Because I've always felt a wonder at old photographs not easy to explain. Maybe I don't need to explain; maybe you'll recognize what I mean. I mean the sense of wonder, staring at the strange clothes and vanished backgrounds, at knowing that what you're seeing was once real. That light really did reflect into a lens from these lost faces and objects. That these people were really there once, smiling into a camera. You could have walked into the scene then, touched those people, and spoken to them. You could actually have gone into that strange outmoded old building and seen what now you never can - what was just inside the door.

The wonder is even stronger with old stereoscopic views - the almost, but not quite, identical pair of photographs mounted side by side on stiff cardboard, that, looked at through the viewer, give a miraculous effect of depth. It's never been a mystery to me why the whole country was once crazy about them. Because the good ones, the really clear sharp photographs, are so real: Insert a view, slide it into focus, and the old scene leaps out at you, astonishingly three-dimensional. And then, for me, the awe becomes intense. Because now you really see the arrested moment, so actual it seems that if you watch intently, the life caught here must continue. That the raised horse's hoof so startlingly distinct in the foreground must move down to the solidness of pavement below it again; those carriage wheels revolve, the girl walk closer, the man move on out of the scene. The feeling that the tantalizing reality of the vanished moment might somehow be seized - that if you watch long enough you might detect that first nearly imperceptible movement - is the answer to the question Kate has asked me more than once: "How can you sit there so long--you hardly move! - staring endlessly at the very same picture?"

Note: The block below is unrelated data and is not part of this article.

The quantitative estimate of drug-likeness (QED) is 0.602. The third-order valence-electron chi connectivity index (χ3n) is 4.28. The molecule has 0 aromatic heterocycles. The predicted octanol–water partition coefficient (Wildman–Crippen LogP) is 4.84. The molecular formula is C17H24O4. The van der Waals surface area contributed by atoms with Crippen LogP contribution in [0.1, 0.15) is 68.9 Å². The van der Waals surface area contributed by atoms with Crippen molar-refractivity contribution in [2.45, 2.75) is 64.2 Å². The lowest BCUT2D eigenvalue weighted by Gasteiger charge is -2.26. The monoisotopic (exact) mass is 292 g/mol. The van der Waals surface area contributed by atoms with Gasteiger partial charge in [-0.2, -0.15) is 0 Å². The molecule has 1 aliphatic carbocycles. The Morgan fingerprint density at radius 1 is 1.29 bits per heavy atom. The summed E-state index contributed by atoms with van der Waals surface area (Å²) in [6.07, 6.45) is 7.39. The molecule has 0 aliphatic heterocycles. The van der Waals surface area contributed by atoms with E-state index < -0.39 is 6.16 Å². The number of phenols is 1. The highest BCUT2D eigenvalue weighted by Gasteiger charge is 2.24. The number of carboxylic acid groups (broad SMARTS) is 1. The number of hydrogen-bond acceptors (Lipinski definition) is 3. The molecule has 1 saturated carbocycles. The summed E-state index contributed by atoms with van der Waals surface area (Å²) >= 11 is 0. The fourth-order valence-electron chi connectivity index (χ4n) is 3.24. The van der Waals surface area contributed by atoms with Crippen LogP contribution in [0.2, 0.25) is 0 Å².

29 March, 2012

Two mini CDVs from Brighton

Here are two mini CDV photographs from my Brighton photographers collection. With my general blog theme of time travel, I have to say that the young girl looks rather out of place in Victorian times. In fact she would look more at home today. Both these photographs are favourites of mine. The young girl was photographed by Mora Ltd of Brighton and Southsea at some time between 1901 and 1910 (there is nothing on the back), the lady in the other photograph was captured between 1889 and 1905. On the back of that photograph there is a pencil note which says something like "Yours Sincerely H Henty" but the writing is not very clear. The photographs are approximately 40mm x 80mm in size.






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